A few weekends ago, I ran into a New York Times Op-Ed entitled, "You Don't Need More Free Time" by one of the authors of a study on happiness and free time, [Time as a Network Good:
Evidence from Unemployment and the Standard Workweek][time-as-a-network-good]. The study says that it's the timing of free time, not the amount that matters. At least, that is what matters when they measure the sense of well-being among the unemployed. This matches some other findings from happiness research: spending time with people you like is a major source of happiness.
I can appreciate that last part. I've been unemployed or employed with a non-standard schedule during the past few years. I look forward to picking up Marlon from school or work, even if we aren't planning on doing anything together. In the future, until I have my own family, I look forward to still having roommates that I like. I don't like big parties, and I like having a lot of time to pursue my own interests. But living alone sounds like a breeding spot for depression.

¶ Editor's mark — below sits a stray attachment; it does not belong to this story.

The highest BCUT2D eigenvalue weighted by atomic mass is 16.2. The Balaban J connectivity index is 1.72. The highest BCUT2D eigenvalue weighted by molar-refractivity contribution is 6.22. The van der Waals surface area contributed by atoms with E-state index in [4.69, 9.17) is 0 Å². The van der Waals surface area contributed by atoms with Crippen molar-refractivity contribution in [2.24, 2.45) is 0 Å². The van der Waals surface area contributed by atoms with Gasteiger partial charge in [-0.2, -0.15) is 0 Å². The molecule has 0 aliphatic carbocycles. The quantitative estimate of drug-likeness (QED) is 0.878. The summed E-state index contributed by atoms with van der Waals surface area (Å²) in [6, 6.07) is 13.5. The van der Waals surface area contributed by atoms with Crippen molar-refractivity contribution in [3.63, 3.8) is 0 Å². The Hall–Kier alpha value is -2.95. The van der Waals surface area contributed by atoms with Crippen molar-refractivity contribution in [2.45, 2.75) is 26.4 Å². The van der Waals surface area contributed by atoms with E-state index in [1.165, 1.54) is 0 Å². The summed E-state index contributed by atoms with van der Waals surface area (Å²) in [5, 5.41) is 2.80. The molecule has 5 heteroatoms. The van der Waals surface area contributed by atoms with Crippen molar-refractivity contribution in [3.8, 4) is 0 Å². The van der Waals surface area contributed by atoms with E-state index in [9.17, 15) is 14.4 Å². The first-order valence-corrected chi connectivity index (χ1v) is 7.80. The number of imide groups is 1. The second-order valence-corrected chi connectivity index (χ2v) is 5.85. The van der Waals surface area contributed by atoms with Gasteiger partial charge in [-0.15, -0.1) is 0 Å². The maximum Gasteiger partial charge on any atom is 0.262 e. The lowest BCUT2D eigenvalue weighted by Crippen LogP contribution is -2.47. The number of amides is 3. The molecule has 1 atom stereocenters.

Organizations probably want to know how the structure of the workweek affects the mood of employees. Institutions want to know how it affects the jobless, and if the jobless are happier taking welfare rather than seeking work--and this piece of research says no.
All this gets limited for me, personally, because this research doesn't measure the time dimension. To me, free time means choice. It means a chance to pursue skills. You can use the time to support and improve the lives of others. No one actually has more or less time--instead, different people have different degrees of choice about how to use the time. You can spend the time to feel happier today and maybe tomorrow, or you can invest it. And there are other investments than simply exchanging your hours and days for a wage or salary. Why the false dilemma?
It could be that we're not that great at making choices about how to spend our time. If free time is more choice, could too many choices hurt us? That is a much more complicated, interesting, and less measurable question.
But if we want to navigate life for ourselves, if we seek to find our own way off the clear, well labelled routes, we can't afford to bet against choice. Choice, and thus time is precious to us. With the right bets: time gets experience, time gets skill, time gets opportunity. We can have too much of almost anything else. Time is on our side. As much as you can, keep it healthy, keep it invested wisely, or at least keep it free.